There's a concert Sunday afternoon that's classical music but you may not know about the instruments -- they're a little different than what we hear and see today.
Austin Baroque Orchestra's music director Billy Traylor says, "We're a period instrument orchestra so we play on copies of instruments from anywhere from the 16th century up through the early 19th century."
He points out some of the differences in instruments.
"The easiest way to spot what's different is the winds. The flute is wooden, not metal," he explained. "The oboes only have eight keys as opposed to the many keys you find on a modern oboe and the horns have no valves; they're just a natural horn. And the piano we're going to use is a copy of a late 18th century piano, so it looks nothing like a Steinway."
The concert itself is called Friends and Family, and here's why.
"So often we often think of these guys and just dead guys or people in paintings or busts on a piano, and we forget that these people were alive like we are and they had all the feelings and emotions we have, but they also had families, and a lot of time music ran in the family," Traylor says.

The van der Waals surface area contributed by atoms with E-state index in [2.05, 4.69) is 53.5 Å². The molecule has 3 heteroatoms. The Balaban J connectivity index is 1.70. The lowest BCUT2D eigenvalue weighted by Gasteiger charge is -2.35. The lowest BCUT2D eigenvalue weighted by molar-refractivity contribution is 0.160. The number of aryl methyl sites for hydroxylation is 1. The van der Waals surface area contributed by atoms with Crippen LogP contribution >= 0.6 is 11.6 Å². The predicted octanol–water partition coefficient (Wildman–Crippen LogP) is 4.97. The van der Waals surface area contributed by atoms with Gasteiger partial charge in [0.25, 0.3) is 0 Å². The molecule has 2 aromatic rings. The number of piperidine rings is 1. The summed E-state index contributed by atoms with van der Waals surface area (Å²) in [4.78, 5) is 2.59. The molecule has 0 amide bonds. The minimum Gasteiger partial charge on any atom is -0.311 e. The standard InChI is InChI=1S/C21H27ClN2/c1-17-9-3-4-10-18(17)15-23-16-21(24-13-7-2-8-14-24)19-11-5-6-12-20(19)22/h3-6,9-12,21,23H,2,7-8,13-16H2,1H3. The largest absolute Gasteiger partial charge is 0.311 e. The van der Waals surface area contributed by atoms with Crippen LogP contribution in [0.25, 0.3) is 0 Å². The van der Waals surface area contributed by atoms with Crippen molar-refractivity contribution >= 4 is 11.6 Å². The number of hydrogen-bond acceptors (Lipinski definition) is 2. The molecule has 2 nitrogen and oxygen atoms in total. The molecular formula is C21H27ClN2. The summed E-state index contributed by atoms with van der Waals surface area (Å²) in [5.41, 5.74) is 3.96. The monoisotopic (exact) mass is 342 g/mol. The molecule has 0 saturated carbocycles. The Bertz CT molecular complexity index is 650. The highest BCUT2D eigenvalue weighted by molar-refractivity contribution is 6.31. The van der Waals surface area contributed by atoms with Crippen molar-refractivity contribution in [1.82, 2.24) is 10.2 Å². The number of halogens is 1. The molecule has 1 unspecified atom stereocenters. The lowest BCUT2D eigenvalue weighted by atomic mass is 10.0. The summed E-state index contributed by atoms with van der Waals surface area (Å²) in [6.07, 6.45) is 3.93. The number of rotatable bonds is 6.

He's stacked the concert with family musical pairings in mind.
"And so we'll have Wolfgang Mozart and his father Leopold, and Joseph Haydn and his younger brother Michael. And then Mozart's supposed arch-nemesis Salieri and then the youngest of all of Bach's sons, Johann Christian Bach."
If you're thinking of going to the 3 p.m. concert, instead, go a half-hour earlier.
"And there's also a free informal pre-concert talk that I give 30 minutes before the program just to kind of talk about the instruments and what we're playing and answer any questions that people might have," he says.
It all goes down in a good place for music -- UTSA's Recital Hall.
"Yeah, the concert is Sunday at 3 p.m. at the UTSA Recital Hall."
If you live on a tight budget, here's something you'll want to hear: it's free.
Find more on this concert here.